"It became very apparent to me that in photographs of someone who has been victimized, about the only element the viewer of this kind of photograph can relate to is in an individual's desire for self-respect and dignity. So, when I photograph I'm always looking for the common ground between my subject and the viewer of my photo- graphs. If you can attract their interest initially by your artistry and lead them into confronting the issues your subject matter raises, then you've gone a long way toward at least presenting material that they can think about." Earl Dotter (P.89)

"[Robert Wells, a teacher at Northeastern University] would inform his students about the life of the painter, where he or she came from, and the great pains that come from doing something personally and socially creative. Most people don't care about the painter's processes, but they're important. Art is a crucible, the means to express what we're feeling, what we care about, providing we care about anything." Eugene Richards (P.92)

"My job is to get my worldview out there, to get what I see published... I try to tell stories through pictures." Eugene Richards (P.92)

"Our society is changing and becoming more insular in terms of what we're willing to see beyond our own lives. Such insularity comes with being more successful, making more money. And, we don't want to rock the boat." Eugene Richards (P.93)

"Anger was probably the one thing I shared with other photographers of my genera- tion. And now for many that's gone, displaced by other drives and concerns." Eugene Richards (P.93)

"... as you get older, there's no doubt about it, a certain physical energy fades, and it becomes tougher physically to do the job. Financial concerns also multiply; photo markets are declining. So the result is that not many social photographers after the age of fifty are still social photographers... So it's a rare person that, for lots of reasons, can keep it up." Eugene Richards (P.94)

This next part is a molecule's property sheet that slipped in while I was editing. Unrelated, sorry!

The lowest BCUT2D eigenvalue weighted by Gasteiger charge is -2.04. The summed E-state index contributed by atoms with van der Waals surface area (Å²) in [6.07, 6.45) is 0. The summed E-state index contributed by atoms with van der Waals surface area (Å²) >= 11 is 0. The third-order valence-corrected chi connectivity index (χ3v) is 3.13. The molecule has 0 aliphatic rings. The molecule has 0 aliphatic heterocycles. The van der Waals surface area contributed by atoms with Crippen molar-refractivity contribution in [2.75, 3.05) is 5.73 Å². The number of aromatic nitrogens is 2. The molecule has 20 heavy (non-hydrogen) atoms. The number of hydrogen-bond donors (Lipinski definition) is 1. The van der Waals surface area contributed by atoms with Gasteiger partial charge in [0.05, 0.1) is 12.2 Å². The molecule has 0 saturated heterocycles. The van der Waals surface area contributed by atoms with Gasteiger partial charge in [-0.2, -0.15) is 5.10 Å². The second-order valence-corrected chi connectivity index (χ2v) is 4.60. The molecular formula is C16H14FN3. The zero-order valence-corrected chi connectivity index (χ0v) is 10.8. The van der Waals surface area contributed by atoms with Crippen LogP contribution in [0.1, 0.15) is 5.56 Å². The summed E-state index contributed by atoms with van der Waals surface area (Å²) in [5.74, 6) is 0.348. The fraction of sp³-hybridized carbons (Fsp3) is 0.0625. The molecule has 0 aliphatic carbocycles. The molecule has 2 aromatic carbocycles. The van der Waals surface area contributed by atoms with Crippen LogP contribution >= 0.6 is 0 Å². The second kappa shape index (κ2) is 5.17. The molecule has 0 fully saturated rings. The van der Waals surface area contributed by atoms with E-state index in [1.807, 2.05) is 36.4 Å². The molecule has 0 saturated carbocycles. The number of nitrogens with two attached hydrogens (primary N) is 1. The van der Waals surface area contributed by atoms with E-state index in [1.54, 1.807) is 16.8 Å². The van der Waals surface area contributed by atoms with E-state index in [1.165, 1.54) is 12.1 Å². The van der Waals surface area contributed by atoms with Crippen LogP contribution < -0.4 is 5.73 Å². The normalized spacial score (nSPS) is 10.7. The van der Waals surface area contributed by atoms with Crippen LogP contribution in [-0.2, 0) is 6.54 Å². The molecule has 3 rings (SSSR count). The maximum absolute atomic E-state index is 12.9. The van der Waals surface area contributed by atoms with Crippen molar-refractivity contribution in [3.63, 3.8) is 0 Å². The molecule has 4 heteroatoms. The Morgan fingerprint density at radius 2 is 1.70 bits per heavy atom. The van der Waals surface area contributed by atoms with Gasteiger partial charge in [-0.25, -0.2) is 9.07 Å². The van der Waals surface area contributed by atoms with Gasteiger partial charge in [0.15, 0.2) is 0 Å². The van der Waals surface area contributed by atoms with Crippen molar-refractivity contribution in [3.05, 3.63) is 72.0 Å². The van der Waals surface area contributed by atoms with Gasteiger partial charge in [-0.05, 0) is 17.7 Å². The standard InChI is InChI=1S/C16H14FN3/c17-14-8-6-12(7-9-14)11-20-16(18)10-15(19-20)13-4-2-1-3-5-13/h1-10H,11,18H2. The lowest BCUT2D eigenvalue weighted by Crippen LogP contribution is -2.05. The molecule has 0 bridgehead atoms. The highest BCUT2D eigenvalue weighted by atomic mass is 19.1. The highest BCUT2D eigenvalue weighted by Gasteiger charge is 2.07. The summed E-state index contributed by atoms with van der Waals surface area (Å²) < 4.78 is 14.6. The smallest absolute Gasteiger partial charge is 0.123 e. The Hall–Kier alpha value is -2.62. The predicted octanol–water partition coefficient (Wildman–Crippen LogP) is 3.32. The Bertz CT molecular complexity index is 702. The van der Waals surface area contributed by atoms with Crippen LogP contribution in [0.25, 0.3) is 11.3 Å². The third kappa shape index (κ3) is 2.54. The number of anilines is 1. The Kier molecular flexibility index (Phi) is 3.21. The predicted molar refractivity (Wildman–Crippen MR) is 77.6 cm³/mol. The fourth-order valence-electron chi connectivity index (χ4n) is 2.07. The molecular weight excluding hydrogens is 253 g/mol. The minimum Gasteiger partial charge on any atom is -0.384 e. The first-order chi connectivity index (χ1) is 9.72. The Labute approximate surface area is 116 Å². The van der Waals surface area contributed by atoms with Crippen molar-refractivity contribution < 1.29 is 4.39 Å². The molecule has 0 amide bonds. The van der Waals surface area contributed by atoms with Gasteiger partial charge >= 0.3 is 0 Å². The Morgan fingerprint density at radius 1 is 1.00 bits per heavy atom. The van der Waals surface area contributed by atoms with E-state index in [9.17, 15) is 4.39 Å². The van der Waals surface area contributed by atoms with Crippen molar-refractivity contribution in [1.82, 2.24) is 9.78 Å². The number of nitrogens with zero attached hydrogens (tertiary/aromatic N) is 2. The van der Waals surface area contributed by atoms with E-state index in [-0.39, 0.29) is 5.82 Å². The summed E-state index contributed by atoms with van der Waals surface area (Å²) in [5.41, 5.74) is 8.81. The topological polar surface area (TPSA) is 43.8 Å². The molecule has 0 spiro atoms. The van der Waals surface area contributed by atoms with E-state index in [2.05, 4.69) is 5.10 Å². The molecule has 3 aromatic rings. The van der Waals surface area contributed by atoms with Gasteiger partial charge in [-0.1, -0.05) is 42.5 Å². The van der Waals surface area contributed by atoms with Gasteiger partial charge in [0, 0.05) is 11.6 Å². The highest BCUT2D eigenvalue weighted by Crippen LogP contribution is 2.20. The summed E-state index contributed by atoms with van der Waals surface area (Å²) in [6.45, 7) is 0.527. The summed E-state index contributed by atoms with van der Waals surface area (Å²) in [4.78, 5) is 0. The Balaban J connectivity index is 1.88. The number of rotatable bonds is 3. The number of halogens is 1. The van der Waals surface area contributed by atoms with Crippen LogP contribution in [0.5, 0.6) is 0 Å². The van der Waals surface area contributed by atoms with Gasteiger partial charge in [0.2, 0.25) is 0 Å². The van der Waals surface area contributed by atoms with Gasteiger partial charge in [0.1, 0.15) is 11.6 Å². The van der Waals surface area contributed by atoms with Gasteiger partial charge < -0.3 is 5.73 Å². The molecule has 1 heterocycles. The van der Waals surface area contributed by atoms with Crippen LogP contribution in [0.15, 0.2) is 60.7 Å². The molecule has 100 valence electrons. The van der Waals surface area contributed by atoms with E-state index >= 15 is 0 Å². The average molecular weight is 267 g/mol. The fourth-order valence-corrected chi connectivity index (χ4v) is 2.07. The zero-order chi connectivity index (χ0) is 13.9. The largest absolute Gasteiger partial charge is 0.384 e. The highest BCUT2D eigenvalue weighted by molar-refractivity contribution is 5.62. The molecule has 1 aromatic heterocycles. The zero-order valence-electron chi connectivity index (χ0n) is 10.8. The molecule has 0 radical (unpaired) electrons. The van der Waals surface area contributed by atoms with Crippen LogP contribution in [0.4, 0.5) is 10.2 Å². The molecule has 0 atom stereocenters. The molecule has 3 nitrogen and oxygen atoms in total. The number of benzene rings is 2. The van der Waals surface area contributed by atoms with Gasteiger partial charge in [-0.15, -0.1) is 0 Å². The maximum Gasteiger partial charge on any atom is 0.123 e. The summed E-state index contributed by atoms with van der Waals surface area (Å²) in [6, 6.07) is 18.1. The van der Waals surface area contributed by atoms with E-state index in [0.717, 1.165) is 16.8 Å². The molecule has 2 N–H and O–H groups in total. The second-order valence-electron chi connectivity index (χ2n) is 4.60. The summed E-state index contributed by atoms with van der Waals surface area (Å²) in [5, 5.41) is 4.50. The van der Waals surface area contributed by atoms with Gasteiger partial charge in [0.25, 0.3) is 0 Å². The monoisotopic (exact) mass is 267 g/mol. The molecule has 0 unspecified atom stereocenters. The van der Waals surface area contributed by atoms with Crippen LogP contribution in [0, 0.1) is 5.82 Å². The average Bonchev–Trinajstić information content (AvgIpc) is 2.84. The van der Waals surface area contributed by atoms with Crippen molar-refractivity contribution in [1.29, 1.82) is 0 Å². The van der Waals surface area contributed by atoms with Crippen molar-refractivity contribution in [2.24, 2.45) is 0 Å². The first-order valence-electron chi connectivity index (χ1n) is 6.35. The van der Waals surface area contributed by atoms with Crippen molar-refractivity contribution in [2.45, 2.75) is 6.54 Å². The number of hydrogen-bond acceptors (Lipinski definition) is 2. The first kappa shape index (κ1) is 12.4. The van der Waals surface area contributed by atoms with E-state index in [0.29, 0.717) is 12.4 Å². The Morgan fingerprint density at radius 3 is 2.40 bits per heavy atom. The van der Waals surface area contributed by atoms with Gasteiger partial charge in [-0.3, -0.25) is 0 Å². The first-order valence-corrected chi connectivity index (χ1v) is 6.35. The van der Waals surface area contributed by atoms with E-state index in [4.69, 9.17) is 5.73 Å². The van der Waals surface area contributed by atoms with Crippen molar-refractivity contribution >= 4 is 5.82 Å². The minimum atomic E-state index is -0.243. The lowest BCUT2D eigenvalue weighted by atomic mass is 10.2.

"Also if you throw out something that is socially critical – especially about issues of race and class – no one is going to pat your head." Eugene Richards (P.94)

"... this made our jobs and our lives more complicated, because you just can't get involved with your subjects, and not being able to do help them got to be emotionally difficult. We stayed as long as we could, and then the story closed." Eugene Richards (P .96)

" I know it sounds so naive, but I do feel like each of us has a social obligation, and books are like paying off a social obligation." Eugene Richards (P.98)

"There's something about being inside a collective of artists who continue to create

and invent ways of surviving – sometimes sharing out of self-interest and sometimes not. Echoing exactly the human experience." Susan Meiselas (P.102)

"You don't always know where you're going or where something is going to lead to. It's discovered, not planned for...I was capturing the world I was seeing, completely following my own sense of what was important." Susan Meiselas (P.102,103)

"... making books should be about creating a new audience." Susan Meiselas (P.104)

"There is an ongoing challenge for us, as documentarians, to continue to be committed and engaged, while at the same time innovative. I fear we have deadened out." Susan Meiselas (P.105)